NEWS BRIEF: The industrial process for ammonia production is increasingly being recognized as a target for decarbonization – by researchers, investors, regulators, and the producers themselves. Demonstrating this shift in awareness, Chemical and Engineering News (C&EN), one of the flagship publications of the American Chemical Society (ACS), this week published an in-depth review of global research and development efforts and demonstration plants for sustainable ammonia synthesis. Its review is all-encompassing, from near-term feasible renewable Haber-Bosch plants, to long-term research areas of electrochemistry, photocatalysis, and bioengineering.
Chemists and engineers across the world are trying to make ammonia synthesis sustainable. Some are working to power the reaction with renewable energy sources and to generate hydrogen without fossil fuels. Others want to find a more efficient reaction than Haber-Bosch to synthesize ammonia. The researchers admit that progress has been slow but worth it.
“Ammonia as it’s produced today for fertilizers is effectively a fossil-fuel product,” says Douglas MacFarlane, an electrochemist from Monash University. “Most of our food comes from fertilizers. Therefore, our food is effectively a fossil-fuel product. And that’s not sustainable.”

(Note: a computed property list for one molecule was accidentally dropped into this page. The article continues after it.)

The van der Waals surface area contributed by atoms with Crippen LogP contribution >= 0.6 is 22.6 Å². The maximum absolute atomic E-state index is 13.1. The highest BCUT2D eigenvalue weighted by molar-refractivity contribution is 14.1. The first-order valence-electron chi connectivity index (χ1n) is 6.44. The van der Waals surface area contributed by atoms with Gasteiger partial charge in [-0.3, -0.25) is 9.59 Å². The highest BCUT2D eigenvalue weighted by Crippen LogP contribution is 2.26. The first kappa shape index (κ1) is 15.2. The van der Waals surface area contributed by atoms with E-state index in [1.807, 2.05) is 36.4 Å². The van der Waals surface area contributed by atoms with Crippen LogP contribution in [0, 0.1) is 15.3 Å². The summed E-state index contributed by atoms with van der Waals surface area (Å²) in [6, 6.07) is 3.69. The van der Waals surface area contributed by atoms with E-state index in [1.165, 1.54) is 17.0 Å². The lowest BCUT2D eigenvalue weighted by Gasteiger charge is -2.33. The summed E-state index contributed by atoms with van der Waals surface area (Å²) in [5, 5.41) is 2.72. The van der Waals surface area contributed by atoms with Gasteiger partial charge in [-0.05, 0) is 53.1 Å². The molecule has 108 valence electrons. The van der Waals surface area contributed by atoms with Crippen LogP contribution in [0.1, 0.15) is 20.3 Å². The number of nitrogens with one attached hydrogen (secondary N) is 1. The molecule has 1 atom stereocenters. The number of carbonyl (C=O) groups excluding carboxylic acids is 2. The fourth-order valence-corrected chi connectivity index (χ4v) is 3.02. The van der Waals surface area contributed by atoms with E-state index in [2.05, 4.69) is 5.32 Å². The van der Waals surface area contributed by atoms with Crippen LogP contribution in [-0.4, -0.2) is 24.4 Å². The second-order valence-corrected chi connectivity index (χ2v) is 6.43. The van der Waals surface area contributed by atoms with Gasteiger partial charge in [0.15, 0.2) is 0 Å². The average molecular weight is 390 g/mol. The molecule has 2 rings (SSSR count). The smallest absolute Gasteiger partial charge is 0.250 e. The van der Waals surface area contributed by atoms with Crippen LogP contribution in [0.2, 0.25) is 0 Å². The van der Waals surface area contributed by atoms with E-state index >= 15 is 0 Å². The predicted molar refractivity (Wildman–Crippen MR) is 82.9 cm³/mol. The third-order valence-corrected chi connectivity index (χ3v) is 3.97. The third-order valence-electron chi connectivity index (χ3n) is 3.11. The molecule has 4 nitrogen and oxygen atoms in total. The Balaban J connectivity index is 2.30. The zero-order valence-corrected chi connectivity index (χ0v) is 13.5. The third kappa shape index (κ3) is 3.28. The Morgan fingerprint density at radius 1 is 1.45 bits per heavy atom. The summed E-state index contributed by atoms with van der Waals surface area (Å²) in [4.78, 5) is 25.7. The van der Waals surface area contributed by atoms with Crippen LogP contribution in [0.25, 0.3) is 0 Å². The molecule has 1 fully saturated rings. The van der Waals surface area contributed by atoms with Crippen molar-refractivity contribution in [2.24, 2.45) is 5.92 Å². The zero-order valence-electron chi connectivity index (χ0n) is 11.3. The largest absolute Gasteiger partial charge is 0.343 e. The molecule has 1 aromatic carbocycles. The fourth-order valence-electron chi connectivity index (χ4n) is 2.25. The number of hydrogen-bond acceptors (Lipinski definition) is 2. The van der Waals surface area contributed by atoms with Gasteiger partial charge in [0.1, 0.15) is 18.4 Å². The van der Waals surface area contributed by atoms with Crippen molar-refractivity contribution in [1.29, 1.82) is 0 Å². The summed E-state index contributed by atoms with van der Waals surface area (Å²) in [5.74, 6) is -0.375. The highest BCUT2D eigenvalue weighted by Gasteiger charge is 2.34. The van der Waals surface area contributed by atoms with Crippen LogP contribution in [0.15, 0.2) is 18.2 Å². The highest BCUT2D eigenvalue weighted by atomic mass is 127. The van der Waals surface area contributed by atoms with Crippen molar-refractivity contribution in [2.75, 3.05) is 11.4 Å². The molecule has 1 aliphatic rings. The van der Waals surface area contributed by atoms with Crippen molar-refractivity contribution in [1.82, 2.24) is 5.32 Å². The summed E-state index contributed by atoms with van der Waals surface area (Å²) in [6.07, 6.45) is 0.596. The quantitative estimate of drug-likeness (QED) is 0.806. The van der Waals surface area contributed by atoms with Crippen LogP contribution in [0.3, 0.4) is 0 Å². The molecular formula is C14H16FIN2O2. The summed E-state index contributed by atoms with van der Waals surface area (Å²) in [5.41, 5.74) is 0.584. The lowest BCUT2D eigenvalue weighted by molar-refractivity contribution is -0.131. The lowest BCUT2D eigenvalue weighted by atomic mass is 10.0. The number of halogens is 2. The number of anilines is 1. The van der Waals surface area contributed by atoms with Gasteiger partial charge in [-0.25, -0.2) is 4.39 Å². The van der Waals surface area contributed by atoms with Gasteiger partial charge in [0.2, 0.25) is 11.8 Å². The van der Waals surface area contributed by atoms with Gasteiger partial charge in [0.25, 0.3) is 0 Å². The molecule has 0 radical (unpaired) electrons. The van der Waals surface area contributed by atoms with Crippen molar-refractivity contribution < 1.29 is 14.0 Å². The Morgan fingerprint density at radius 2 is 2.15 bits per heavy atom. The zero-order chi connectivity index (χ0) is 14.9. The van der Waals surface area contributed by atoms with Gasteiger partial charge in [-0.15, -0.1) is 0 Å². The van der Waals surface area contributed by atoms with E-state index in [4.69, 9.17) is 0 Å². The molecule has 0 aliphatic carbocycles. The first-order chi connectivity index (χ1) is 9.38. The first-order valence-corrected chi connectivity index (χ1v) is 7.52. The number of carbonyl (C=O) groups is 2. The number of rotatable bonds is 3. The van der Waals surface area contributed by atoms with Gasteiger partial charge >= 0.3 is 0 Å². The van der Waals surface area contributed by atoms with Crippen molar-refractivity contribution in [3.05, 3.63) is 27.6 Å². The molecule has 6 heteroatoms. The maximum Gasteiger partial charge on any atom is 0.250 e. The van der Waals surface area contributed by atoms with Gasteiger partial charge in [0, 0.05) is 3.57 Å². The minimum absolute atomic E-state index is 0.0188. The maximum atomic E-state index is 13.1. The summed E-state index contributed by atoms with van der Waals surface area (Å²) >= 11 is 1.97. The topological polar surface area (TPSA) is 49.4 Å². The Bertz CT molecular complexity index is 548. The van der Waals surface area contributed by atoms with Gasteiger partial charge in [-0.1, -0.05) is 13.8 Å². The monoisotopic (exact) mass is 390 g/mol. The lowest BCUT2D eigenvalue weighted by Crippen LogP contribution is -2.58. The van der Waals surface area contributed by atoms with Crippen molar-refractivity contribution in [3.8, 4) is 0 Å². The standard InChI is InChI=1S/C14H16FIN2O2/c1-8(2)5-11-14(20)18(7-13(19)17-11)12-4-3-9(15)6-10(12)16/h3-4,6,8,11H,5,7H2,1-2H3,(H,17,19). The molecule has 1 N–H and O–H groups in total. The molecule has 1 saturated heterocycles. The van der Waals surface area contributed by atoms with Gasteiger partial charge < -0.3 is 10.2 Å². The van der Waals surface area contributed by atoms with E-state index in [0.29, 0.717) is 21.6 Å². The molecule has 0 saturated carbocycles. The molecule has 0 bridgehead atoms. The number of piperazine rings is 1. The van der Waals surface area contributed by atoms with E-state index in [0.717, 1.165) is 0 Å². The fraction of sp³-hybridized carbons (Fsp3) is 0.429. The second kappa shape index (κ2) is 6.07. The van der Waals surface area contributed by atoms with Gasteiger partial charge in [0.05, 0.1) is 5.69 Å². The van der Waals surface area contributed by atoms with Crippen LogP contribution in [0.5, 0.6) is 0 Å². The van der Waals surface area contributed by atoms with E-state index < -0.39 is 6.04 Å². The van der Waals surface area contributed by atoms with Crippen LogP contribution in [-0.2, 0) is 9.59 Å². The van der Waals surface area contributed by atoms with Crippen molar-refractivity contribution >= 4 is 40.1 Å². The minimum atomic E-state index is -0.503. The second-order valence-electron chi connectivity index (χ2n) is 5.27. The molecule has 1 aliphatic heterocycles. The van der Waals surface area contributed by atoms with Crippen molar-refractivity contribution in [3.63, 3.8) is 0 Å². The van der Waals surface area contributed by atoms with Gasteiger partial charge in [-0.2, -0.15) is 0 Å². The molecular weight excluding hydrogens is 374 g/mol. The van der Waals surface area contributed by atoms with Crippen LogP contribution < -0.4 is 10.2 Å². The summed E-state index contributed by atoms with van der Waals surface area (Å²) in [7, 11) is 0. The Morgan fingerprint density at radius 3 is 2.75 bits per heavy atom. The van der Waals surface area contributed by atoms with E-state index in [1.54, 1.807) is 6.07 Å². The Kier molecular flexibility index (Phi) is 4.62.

At green ammonia plants around the world, including in Japan, England, Australia, and the US, researchers have been experimenting with using renewable energy and feedstocks to make the valuable chemical on small scales …
Switching to renewable feedstocks and energy sources is a good solution in the short term, [Karthish Manthiram, a chemical engineer from the Massachusetts Institute of Technology] says, because companies can effectively combine current renewable energy technologies with Haber-Bosch. But to improve the sustainability of ammonia synthesis over the long term, scientists have to change the game entirely.
“Many people are looking at alternatives to Haber-Bosch,” says Shelley Minteer, a bioelectrochemist at the University of Utah. “How can we do something at low temperatures and atmospheric pressure or near atmospheric pressure?”
Industrial ammonia production emits more CO2 than any other chemical-making reaction. Chemists want to change that, C&EN, 06/15/2019
The C&EN article is built on interviews with representatives of many of the technologies and demonstration projects that we have previously written about at Ammonia Energy, including Karthish Manthiram at MIT, Doug MacFarlane at Monash University, Mototaka Kai at JGC Corporation, Ian Wilkinson at Siemens, Shelley Minteer at the University of Utah, and Lauren Greenlee at the University of Arkansas.